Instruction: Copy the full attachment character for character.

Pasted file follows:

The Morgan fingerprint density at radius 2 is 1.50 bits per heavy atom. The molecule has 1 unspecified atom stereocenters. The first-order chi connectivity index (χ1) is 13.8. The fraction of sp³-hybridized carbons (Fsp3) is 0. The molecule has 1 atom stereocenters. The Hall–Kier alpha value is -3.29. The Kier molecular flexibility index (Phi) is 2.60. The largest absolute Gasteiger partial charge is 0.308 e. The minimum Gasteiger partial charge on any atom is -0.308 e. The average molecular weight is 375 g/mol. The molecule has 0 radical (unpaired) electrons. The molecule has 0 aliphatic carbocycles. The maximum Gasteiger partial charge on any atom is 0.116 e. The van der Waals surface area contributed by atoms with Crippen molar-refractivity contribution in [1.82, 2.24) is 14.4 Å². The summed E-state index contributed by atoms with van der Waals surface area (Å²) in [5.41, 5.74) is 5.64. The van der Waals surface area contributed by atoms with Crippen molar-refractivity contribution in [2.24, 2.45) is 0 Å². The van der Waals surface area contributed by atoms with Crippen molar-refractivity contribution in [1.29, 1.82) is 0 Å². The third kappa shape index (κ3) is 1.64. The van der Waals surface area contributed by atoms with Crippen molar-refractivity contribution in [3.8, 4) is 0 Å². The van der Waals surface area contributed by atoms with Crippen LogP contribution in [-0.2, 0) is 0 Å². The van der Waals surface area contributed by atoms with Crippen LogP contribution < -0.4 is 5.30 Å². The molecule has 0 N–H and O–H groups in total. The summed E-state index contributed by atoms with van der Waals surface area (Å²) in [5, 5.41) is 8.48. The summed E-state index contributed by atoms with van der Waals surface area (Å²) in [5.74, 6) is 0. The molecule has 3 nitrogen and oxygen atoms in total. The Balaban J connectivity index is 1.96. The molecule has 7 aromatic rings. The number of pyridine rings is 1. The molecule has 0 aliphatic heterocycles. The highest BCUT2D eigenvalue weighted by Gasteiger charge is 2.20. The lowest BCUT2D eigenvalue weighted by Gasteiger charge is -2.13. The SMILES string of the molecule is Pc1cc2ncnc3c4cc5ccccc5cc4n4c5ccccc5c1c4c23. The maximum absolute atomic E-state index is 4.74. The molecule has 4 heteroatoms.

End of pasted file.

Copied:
The Morgan fingerprint density at radius 2 is 1.50 bits per heavy atom. The molecule has 1 unspecified atom stereocenters. The first-order chi connectivity index (χ1) is 13.8. The fraction of sp³-hybridized carbons (Fsp3) is 0. The molecule has 1 atom stereocenters. The Hall–Kier alpha value is -3.29. The Kier molecular flexibility index (Phi) is 2.60. The largest absolute Gasteiger partial charge is 0.308 e. The minimum Gasteiger partial charge on any atom is -0.308 e. The average molecular weight is 375 g/mol. The molecule has 0 radical (unpaired) electrons. The molecule has 0 aliphatic carbocycles. The maximum Gasteiger partial charge on any atom is 0.116 e. The van der Waals surface area contributed by atoms with Crippen molar-refractivity contribution in [1.82, 2.24) is 14.4 Å². The summed E-state index contributed by atoms with van der Waals surface area (Å²) in [5.41, 5.74) is 5.64. The van der Waals surface area contributed by atoms with Crippen molar-refractivity contribution in [2.24, 2.45) is 0 Å². The van der Waals surface area contributed by atoms with Crippen molar-refractivity contribution in [1.29, 1.82) is 0 Å². The third kappa shape index (κ3) is 1.64. The van der Waals surface area contributed by atoms with Crippen molar-refractivity contribution in [3.8, 4) is 0 Å². The van der Waals surface area contributed by atoms with Crippen LogP contribution in [-0.2, 0) is 0 Å². The van der Waals surface area contributed by atoms with Crippen LogP contribution < -0.4 is 5.30 Å². The molecule has 0 N–H and O–H groups in total. The summed E-state index contributed by atoms with van der Waals surface area (Å²) in [5, 5.41) is 8.48. The summed E-state index contributed by atoms with van der Waals surface area (Å²) in [5.74, 6) is 0. The molecule has 3 nitrogen and oxygen atoms in total. The Balaban J connectivity index is 1.96. The molecule has 7 aromatic rings. The number of pyridine rings is 1. The molecule has 0 aliphatic heterocycles. The highest BCUT2D eigenvalue weighted by Gasteiger charge is 2.20. The lowest BCUT2D eigenvalue weighted by Gasteiger charge is -2.13. The SMILES string of the molecule is Pc1cc2ncnc3c4cc5ccccc5cc4n4c5ccccc5c1c4c23. The maximum absolute atomic E-state index is 4.74. The molecule has 4 heteroatoms.